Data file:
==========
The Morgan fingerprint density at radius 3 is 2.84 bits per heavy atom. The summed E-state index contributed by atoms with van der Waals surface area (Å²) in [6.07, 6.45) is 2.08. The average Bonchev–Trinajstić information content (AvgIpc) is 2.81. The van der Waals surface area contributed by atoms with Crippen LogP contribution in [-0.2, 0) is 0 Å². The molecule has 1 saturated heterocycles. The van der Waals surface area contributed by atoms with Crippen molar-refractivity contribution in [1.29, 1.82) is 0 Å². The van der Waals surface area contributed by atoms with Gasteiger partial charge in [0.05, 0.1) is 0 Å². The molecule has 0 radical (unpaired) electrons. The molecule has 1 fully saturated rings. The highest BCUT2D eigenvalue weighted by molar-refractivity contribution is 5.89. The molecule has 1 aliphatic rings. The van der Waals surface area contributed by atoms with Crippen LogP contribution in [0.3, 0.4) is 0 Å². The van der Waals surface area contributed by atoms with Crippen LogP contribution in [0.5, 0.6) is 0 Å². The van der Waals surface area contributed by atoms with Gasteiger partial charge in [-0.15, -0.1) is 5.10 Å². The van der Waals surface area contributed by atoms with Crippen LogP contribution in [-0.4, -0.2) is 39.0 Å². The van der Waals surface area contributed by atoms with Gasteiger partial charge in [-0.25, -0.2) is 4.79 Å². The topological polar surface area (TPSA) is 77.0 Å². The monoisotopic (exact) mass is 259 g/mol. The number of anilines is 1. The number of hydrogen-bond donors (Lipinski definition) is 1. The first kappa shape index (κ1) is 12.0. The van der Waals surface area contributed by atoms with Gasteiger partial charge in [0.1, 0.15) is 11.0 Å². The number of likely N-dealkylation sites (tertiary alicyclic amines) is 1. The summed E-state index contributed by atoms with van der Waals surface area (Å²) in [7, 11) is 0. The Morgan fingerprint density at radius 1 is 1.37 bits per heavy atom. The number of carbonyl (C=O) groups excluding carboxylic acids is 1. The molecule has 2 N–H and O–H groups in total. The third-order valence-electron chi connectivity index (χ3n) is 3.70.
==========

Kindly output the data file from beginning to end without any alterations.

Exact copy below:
The Morgan fingerprint density at radius 3 is 2.84 bits per heavy atom. The summed E-state index contributed by atoms with van der Waals surface area (Å²) in [6.07, 6.45) is 2.08. The average Bonchev–Trinajstić information content (AvgIpc) is 2.81. The van der Waals surface area contributed by atoms with Crippen LogP contribution in [-0.2, 0) is 0 Å². The molecule has 1 saturated heterocycles. The van der Waals surface area contributed by atoms with Crippen molar-refractivity contribution in [1.29, 1.82) is 0 Å². The van der Waals surface area contributed by atoms with Gasteiger partial charge in [0.05, 0.1) is 0 Å². The molecule has 0 radical (unpaired) electrons. The molecule has 1 fully saturated rings. The highest BCUT2D eigenvalue weighted by molar-refractivity contribution is 5.89. The molecule has 1 aliphatic rings. The van der Waals surface area contributed by atoms with Crippen LogP contribution in [0.3, 0.4) is 0 Å². The van der Waals surface area contributed by atoms with Crippen LogP contribution in [0.5, 0.6) is 0 Å². The van der Waals surface area contributed by atoms with Gasteiger partial charge in [-0.15, -0.1) is 5.10 Å². The van der Waals surface area contributed by atoms with Crippen LogP contribution in [-0.4, -0.2) is 39.0 Å². The van der Waals surface area contributed by atoms with Gasteiger partial charge in [-0.25, -0.2) is 4.79 Å². The topological polar surface area (TPSA) is 77.0 Å². The monoisotopic (exact) mass is 259 g/mol. The number of anilines is 1. The number of hydrogen-bond donors (Lipinski definition) is 1. The first kappa shape index (κ1) is 12.0. The van der Waals surface area contributed by atoms with Gasteiger partial charge in [0.1, 0.15) is 11.0 Å². The number of likely N-dealkylation sites (tertiary alicyclic amines) is 1. The summed E-state index contributed by atoms with van der Waals surface area (Å²) in [7, 11) is 0. The Morgan fingerprint density at radius 1 is 1.37 bits per heavy atom. The number of carbonyl (C=O) groups excluding carboxylic acids is 1. The molecule has 2 N–H and O–H groups in total. The third-order valence-electron chi connectivity index (χ3n) is 3.70.